dollar amount in various writings to Plaintiff. It was not until
Plaintiff suffered a loss that he learned that the dollar amount
requested and the dollar amount procured were two different
Moreover, Plaintiff stated in his opposition that he will not
rely on the testimony of an expert. Although the common knowledge
exception is to be construed narrowly in order to avoid
noncompliance with the statute, the Court finds that Plaintiff's
claims do not involve any special care, skill or knowledge that is reserved to a licensed
professional. Therefore, Plaintiff's claims are within the common
knowledge of the average juror. Accordingly, Defendants' motion
as to Counts Three and Four will be denied.
B. Breach of Contract Claims
Defendants also argue that Plaintiff's classification of Counts
One and Two as breach of contract does not render them immune
from the requirements of the statute. (Def. Br., p. 5.)
Plaintiff, although never directly confronting this issue, argues
that neither the breach of contract claims nor the negligence
claims are subject to the requirements of the statute. (Pl. Opp.,
Although the statute may apply to claims sounding in both
contract and tort, traditional contract actions are not subject
to the statute. In Couri, the plaintiff brought a breach of
contract action against a psychiatrist, the defendant, when he
released a report to the plaintiff's wife without his consent.
801 A.2d at 1136. The New Jersey Supreme Court held that "[i]t is
not the label placed on the action that is pivotal but the nature
of the legal inquiry." Id. at 1141. The court reasoned that the
purpose of the statute to "weed out frivolous lawsuits early in
the litigation while, at the same time, ensuring that plaintiffs
with meritorious claims will have their day in court" would be
furthered by focusing on the proofs required for plaintiff's
claim. Id. at 1140-41. Accordingly, the court concluded that:
when asserting a claim against a professional covered
by the statute, whether in contract or in tort, a
claimant should determine if the underlying factual
allegations of the claim require proof of a deviation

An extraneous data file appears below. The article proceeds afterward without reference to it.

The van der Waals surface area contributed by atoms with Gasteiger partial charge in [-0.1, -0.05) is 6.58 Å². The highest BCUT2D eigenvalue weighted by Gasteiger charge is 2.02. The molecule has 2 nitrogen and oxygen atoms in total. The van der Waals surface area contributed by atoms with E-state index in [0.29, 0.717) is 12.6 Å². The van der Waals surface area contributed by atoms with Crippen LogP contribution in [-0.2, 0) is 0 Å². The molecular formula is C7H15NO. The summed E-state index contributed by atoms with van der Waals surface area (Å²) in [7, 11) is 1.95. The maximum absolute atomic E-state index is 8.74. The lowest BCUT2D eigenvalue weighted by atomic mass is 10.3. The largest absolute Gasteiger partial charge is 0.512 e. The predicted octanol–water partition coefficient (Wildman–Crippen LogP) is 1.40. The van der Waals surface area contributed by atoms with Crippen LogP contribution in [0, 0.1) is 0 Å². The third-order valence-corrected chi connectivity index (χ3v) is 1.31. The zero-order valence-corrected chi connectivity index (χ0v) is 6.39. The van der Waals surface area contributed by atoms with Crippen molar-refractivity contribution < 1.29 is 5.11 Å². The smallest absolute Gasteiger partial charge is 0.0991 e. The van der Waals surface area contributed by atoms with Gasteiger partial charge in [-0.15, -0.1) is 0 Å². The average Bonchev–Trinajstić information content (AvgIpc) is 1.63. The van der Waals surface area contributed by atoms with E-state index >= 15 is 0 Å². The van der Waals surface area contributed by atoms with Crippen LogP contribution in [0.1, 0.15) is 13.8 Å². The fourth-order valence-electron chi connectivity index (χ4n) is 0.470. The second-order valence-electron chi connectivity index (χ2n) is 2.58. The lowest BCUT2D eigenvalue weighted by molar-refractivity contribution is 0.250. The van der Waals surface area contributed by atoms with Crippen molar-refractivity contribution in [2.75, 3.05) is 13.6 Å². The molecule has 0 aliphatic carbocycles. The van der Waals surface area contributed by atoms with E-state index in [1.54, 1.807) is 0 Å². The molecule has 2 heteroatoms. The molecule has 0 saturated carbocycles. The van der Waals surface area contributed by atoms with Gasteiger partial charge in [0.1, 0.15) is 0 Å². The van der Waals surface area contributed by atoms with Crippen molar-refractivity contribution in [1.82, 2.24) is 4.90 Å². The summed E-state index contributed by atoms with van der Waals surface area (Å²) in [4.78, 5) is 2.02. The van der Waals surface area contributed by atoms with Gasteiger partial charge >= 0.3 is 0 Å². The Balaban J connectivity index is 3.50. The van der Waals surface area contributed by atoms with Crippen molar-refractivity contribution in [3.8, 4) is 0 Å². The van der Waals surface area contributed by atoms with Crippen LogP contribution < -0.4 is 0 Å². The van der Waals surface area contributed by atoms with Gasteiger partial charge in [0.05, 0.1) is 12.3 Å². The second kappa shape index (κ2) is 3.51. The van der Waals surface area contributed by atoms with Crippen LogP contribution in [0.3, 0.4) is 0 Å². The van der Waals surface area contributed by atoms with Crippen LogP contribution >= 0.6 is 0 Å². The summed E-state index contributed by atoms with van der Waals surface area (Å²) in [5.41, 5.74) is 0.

from the professional standard of care for that
specific profession. If such proof is required, an
affidavit of merit shall be mandatory for that claim,
unless either the statutory, [section] 2A:53A-28, or
common knowledge exception applies.
Id. at 1141. Thus, the determination of whether a claim falls under the
statute requires an examination of the type of evidence required
to prove the underlying factual allegations. Therefore, not every
complaint against a licensed professional acting in his
professional capacity is subject to the statute. It is only those
claims that require proof of a deviation from a professional
standard of care that will require an affidavit of merit unless
an exception applies.
In this case, Defendants contend that the statute applies to
Plaintiff's breach of contract claims because the alleged harm
arises out of Defendants' conduct as insurance producers and,
therefore, requires proof of a deviation from the standard of
care.*fn4 However, Plaintiff argues that the breach of
contract claims do not require expert testimony because the issue
is not a breach of the standard of care. Specifically at issue is
which coverage applies: the blanket coverage that Plaintiff
believed he had, based on the insurance binder and letters that
he received from Defendants; or the insurance coverage actually
procured by Defendants. (Pl. Opp., p. 5.) Moreover, the Plaintiff
asserts in his reply that he does not intend to rely on expert
testimony to prove his claims. Id.
The Court finds that Plaintiff's breach of contract claims do
not require evidence of a deviation from the professional
standard of care for the insurance producer profession. Rather,
Plaintiff intends to prove that the Defendants' procured a
different amount of coverage from that indicated in Defendants'
confirmatory letters. Therefore, Defendants' motion as to Counts
One and Two will be denied.*fn5
Based on the foregoing, Defendants' motion to dismiss 
Plaintiff's Complaint pursuant to Fed.R.Civ.P. 12(b)(6) for
failure to file an affidavit of merit will be denied.
An appropriate Order will issue this date.